Today corporate blockchain company SETL announced the open-sourcing of its core blockchain, as well as its PORTL blockchain interoperability solution. SETL sees Citibank as a major investor and has several major clients. These include Marketnode, the fixed income blockchain solution founded by the Singapore Stock Exchange (SGX) and Temasek, the French fund distribution platform IZNES, and the central commercial paper depository DLT ID2S. The latter two have been in production for years.
“We have worked with SETL for several years and are in the process of deploying their solutions within our Securities Services business,” said Joerg Guenther, Global Head of Technology for Citi Securities Services. “We believe DLT could be a transformation for our industry and SETL’s strategy to open its open source technology and ensure interoperability is a positive step in enabling the scalability of DLT use cases. “
Having kept the proprietary solution for so long, a key question is why open source now? SETL chief engineer Anthony Culligan has frankly said it is less about building a community than because banks want to verify the source code, and owning it hinders adoption.
“When large organizations, banks, choose to integrate blockchain, they are doing something pretty fundamental. They are actually making a change in their main ledger. And a lot of times (they change) the way they do things, ”Culligan said. “They were nervous about having strategic use of a product they didn’t think they could see the code for.”
The Enterprise version of SETL supports more granular permissions than the open source version. SETL also allows data to be stored in various external key-value databases and the enterprise version offers a particularly fast and bulky proprietary option.
This is one of SETL’s more general claims – that its blockchain is very efficient and scalable. Like Ripple, Stellar, and Bitcoin, SETL natively supports tokens. Most other corporate blockchains are general purpose and use smart contracts to implement tokens with performance overhead.
PORTL for blockchain interoperability
Different types of blockchain interoperability solutions are available today. Most are protocols that focus on how to atomically transfer value between blockchains, while the focus of PORTL is different. An analogy for PORTL is that it is more about providing a single console where a company can orchestrate and monitor its activities on different blockchain networks that use a variety of technologies. Hence the name.
Culligan described PORTL as allowing for a “standardized approach to tokens”. It provides a SDK with six basic token functions, including creating, moving, or destroying tokens to work on a variety of registers.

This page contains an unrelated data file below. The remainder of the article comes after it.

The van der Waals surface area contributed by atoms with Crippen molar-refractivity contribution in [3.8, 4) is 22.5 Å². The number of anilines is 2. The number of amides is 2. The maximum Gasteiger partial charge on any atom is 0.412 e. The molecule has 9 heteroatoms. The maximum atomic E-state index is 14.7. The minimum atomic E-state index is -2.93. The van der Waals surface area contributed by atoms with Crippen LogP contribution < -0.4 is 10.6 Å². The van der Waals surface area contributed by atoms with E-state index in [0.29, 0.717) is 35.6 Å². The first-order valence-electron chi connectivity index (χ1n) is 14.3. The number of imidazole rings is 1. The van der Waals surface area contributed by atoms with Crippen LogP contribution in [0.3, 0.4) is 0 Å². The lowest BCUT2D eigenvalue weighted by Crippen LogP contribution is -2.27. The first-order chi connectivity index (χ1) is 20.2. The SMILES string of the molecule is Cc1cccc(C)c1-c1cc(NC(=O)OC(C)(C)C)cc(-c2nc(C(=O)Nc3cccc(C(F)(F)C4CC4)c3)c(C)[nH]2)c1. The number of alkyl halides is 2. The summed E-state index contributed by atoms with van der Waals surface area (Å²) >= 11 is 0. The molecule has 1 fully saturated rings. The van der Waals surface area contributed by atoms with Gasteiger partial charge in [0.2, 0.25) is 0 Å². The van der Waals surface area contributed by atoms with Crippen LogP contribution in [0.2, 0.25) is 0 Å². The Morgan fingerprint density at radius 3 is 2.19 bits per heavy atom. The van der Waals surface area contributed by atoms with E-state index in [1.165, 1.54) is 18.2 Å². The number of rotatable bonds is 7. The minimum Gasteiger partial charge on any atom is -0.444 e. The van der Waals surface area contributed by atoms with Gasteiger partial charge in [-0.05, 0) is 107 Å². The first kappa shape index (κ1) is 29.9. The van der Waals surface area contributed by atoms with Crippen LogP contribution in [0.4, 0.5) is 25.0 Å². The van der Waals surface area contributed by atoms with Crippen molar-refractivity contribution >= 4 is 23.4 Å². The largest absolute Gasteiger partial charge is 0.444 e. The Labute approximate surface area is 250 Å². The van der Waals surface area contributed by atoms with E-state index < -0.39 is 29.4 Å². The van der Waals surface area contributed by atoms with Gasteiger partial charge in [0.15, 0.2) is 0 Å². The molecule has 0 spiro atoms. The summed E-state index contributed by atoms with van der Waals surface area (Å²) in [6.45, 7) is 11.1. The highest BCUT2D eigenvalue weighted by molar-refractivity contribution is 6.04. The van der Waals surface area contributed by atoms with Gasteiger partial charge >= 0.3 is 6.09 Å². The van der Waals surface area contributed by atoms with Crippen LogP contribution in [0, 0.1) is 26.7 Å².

For tokens, developers can use these functions to move away from specific blockchains. However, in some cases, they may need additional custom code that works on a particular ledger technology. PORTL also allows you to use it. Therefore, it does not restrict the developer in any way.
Supported registries include Hyperledger Fabric, Hyperledger Besu (Ethereum), R3, Corda, DAML, and SETL and the various smart contract languages each uses.
One cool feature of PORTL is the ability to see events from multiple blockchains in a unified event stream (Kafka). For example, in a single stream, one could see tokenized shares transferred on a blockchain and tokenized money transfers on a separate ledger.
Help innovation teams deploy their PoCs
In addition to the open source of its code, SETL has also released a blog post, “Top 10 Reasons Blockchain and DLT Projects Fail to Go into Production.”
Many banking innovation departments develop proof of concept (PoC) that is never deployed. Having worked with various institutions, Culligan said he wanted to describe the “operations that people find it difficult to roll out ideas from their own innovation department.”
For example, most deployments today use open source software. Although an innovation department can happily use the latest hot versions of this software, this carries enormous risks for a bank. Instead, an operations department would have a whitelist of approved modules and versions, and would need to check and verify each against that list. If the versions are different, it creates a lot of work. But that’s just one of ten reasons that are slowing blockchain adoption.
SETL is motivated to list the issues because they believe they have one of the few solutions scalable enough for production.
“What is currently used in the market by innovation specialists is not really adaptable most of the time to the types of transaction speeds needed for production,” Culligan said.
“And that is a barrier to PoC exit and production.”